The Food and Drink industry is one of UK business's largest sectors and the prospect of a "no deal" Brexit has been a source of great concern to many in the industry because of the disruption that it could cause to trade in food and drinks products between the UK and the EU.

On 18th February 2019, the UK Government published guidance on its website (www.gov.uk) about how to "Prepare your food and drink business for a no-deal Brexit". This guidance was last up-dated on 30th October 2019 and deals with a whole variety of subjects, including:-

  •  How to stay up to date;
  •  Importing and Exporting;
  •  Food and organic produce labelling;
  •  Marketing standards;
  •  Non-harmonised food products;
  •  Your Employees;
  •  Chemical regulations; and
  •  Data protection.

In addition, there is a lot of information on the website of the UK Food and Drink Federation (FDF) (www.fdf.org.uk) about the issues for the food and drink sector arising from a "no deal" Brexit.

A withdrawal agreement (2nd edition) has now been signed between the UK and the EU but its approval by the parties is dependent (amongst other things) upon the outcome of the UK General Election on 12th December 2019. If the Conservative Party wins a working majority and forms the next UK Government, it has signaled its intention to seek Parliamentary approval for the current version of the withdrawal agreement at the earliest opportunity.

However, this is not the end of the story because the transitional implementation period under the withdrawal agreement is only scheduled to last up to and including 31st December 2020 (unless extended by mutual agreement). If new arrangements are not in place by that expiry date, then the default arrangements provided for in the withdrawal agreement would apply - being arrangements effectively for two customs borders affecting Northern Ireland, one an internal border between Northern Ireland and the rest of the UK and the other an external border between Northern Ireland and the Republic of Ireland. This is a very short period in which to negotiate a free trade agreement affecting the sector and more widely, in a way which would not fall foul of World Trade Organisation rules.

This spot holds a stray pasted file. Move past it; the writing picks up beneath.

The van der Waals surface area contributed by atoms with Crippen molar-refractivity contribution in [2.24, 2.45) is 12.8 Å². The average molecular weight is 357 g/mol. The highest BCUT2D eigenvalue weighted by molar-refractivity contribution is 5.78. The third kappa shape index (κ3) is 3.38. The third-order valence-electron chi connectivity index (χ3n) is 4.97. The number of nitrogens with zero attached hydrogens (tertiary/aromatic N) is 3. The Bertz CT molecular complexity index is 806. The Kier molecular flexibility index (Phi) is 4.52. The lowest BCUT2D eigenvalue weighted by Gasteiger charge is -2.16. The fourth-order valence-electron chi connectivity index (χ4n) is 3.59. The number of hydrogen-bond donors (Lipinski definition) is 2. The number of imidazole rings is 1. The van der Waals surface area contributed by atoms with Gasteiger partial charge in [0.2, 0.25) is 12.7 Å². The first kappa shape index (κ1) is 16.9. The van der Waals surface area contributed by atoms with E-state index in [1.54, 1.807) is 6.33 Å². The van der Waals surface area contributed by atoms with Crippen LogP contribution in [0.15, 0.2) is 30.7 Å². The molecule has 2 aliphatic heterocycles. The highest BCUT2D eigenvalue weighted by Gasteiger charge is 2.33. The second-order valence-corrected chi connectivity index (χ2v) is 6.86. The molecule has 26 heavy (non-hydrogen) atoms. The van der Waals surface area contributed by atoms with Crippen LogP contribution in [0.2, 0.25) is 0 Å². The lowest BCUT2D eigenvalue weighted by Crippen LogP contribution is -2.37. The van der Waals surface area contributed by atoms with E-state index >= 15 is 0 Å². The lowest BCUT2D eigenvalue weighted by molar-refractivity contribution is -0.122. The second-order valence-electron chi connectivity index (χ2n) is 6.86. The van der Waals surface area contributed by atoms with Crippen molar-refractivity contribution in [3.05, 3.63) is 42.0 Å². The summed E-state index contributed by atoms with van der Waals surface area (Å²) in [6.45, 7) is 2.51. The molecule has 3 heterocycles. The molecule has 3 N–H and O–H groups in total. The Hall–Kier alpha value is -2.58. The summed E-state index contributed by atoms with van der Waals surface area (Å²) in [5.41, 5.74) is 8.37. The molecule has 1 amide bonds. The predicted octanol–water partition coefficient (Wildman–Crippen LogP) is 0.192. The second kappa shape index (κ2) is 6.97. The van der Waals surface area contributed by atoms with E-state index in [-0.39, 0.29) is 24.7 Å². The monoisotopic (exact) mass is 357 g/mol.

Industry spokespersons have themselves expressed some concern both about the default arrangements under the withdrawal agreement and about the short time - frame to negotiate a long-term free trade deal, which would hopefully secure "frictionless trade and regulatory alignment with the EU, our largest market" (according to Ian Wright, CEO of the FDF, on 17th October 2019).

Minette Batters, President, of the UK National Farmers Union (NFU) put the point succinctly (as quoted in "The Grocer" of 18th October 2019), while welcoming the fact that the negotiators had reached consensus on the withdrawal agreement (2nd edition):-

"However, we must remember that if this deal is agreed by UK and EU Parliaments in the coming days, it only determines how the UK withdraws from the EU and does not determine the long-term future of the UK's and EU's membership."

It appears that, from the standpoint of the UK's food and industry, there is quite a long road ahead in the event of Brexit taking place, deal or no deal.